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  • Brain-Based Learning

    Building a Metacognitive Classroom

    Teaching students about neuroplasticity and the brain’s potential can have a positive effect on their self-perceptions and expectations for success in school.
  • Student Engagement

    Guiding Students to Be Independent Learners

    Three strategies for helping students become self-motivating and take charge of their learning.
  • Literacy

    A Skill Strong Readers Share

    Metacognition helps readers analyze texts as they read, and it’s a skill you can teach your students.
  • Brain-Based Learning

    Strategies for Students With Scattered Minds

    Teachers can help students strengthen their brain's executive function with "workouts" in which they practice pausing, prioritizing, improving their working memory, and mapping their options.
  • Creativity

    A Powerful Way to End the School Year

    Year mapping allows students to see what they’ve learned in your class, and it’s a great resource for your incoming class.
  • Growth Mindset

    Helping Struggling Students Build a Growth Mindset

    Veteran researchers present five strategies—like maintaining success files and allowing choice—to help struggling students develop a positive attitude needed for success.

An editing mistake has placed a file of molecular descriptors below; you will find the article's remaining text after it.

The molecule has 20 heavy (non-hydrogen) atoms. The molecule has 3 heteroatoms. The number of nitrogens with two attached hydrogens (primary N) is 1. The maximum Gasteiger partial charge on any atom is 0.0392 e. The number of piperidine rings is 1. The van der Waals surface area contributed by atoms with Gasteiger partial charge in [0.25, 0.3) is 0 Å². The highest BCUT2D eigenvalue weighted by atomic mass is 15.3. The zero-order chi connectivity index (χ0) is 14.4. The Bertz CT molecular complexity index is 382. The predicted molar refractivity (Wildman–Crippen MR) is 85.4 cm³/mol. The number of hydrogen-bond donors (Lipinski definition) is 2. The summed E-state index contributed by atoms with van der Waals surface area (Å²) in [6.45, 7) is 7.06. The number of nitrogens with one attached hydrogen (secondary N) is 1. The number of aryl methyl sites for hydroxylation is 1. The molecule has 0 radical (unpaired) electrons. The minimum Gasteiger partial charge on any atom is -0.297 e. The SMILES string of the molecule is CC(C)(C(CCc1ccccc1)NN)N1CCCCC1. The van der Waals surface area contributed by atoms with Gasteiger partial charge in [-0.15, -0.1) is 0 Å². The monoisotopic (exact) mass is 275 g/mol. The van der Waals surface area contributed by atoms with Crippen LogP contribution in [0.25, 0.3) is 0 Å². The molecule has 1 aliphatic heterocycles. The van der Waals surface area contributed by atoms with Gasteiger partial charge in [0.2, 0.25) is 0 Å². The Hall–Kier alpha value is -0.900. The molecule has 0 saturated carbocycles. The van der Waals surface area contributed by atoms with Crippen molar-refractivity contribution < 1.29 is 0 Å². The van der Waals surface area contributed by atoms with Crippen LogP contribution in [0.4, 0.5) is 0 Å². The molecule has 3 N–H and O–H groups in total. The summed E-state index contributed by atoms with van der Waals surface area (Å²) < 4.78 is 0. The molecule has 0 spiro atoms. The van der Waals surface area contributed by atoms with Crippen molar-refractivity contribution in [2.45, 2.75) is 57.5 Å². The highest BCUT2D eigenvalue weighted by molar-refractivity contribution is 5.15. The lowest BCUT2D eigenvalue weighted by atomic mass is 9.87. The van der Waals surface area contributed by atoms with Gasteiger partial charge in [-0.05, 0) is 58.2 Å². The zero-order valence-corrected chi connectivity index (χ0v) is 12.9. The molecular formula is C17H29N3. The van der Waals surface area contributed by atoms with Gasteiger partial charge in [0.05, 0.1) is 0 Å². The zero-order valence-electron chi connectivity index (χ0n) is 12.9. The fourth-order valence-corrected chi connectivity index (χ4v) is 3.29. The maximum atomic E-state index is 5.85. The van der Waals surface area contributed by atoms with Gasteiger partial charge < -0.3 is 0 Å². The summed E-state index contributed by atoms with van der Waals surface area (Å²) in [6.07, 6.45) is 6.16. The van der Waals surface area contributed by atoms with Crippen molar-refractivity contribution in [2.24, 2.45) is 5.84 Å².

• Brain-Based Learning

    The Teenage Brain Is Wired to Learn—So Make Sure Your Students Know It

    Thanks to the wonders of neuroplasticity, adolescents are primed to improve their performance in school—and beyond. Here’s how to help.
  • Teaching Strategies

    Smart Strategies for Student Success

    Five techniques you can use with students in any class to help boost their long-term learning outcomes.
  • Teacher Wellness

    Feeding the Teacher's Brain: Nutrition Tips for Busy Educators

    By rejecting persistent nutrition myths and starting the day with a healthy meal, teachers can improve their own performance while modeling brain-friendly habits for their students.
  • Brain-Based Learning

    Metacognition: The Gift That Keeps Giving

    By teaching students to "drive their own brain" through metacognition, we provide a concrete way to guide them think about how they can best learn.
  • Character Education

    4 Proven Strategies for Teaching Empathy

    Help your students understand the perspectives of other people with these tried-and-tested methods.
  • Brain-Based Learning

    Training the Brain to Listen: A Practical Strategy for Student Learning and Classroom Management

    Donna Wilson and Marcus Conyers, brain-based teaching program developers and authors, explain how the brain processes auditory information and introduce the HEAR strategy as a way to help students develop their listening skills.
  • Teacher Wellness

    Positive Strategies to Avoid Stress, Anxiety, and Burnout

    Avoid burnout through positive self-talk and self-reflection, managing your workload, embracing the little joys of teaching, becoming more resilient, and temporarily setting your problems aside.
  • Brain-Based Learning

    Simple Ways to Help Young Kids Develop Self-Control

    Here’s how you can help kids—your students and your own children—build skills that are critical for regulating their emotions and behavior.
  • Brain-Based Learning

    Strategies for Strengthening the Brain’s Executive Functions

    Introduce students to the concept of executive functions, put it to work, referring frequently to these learning tools in positive, productive classroom interactions.

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George Lucas Educational Foundation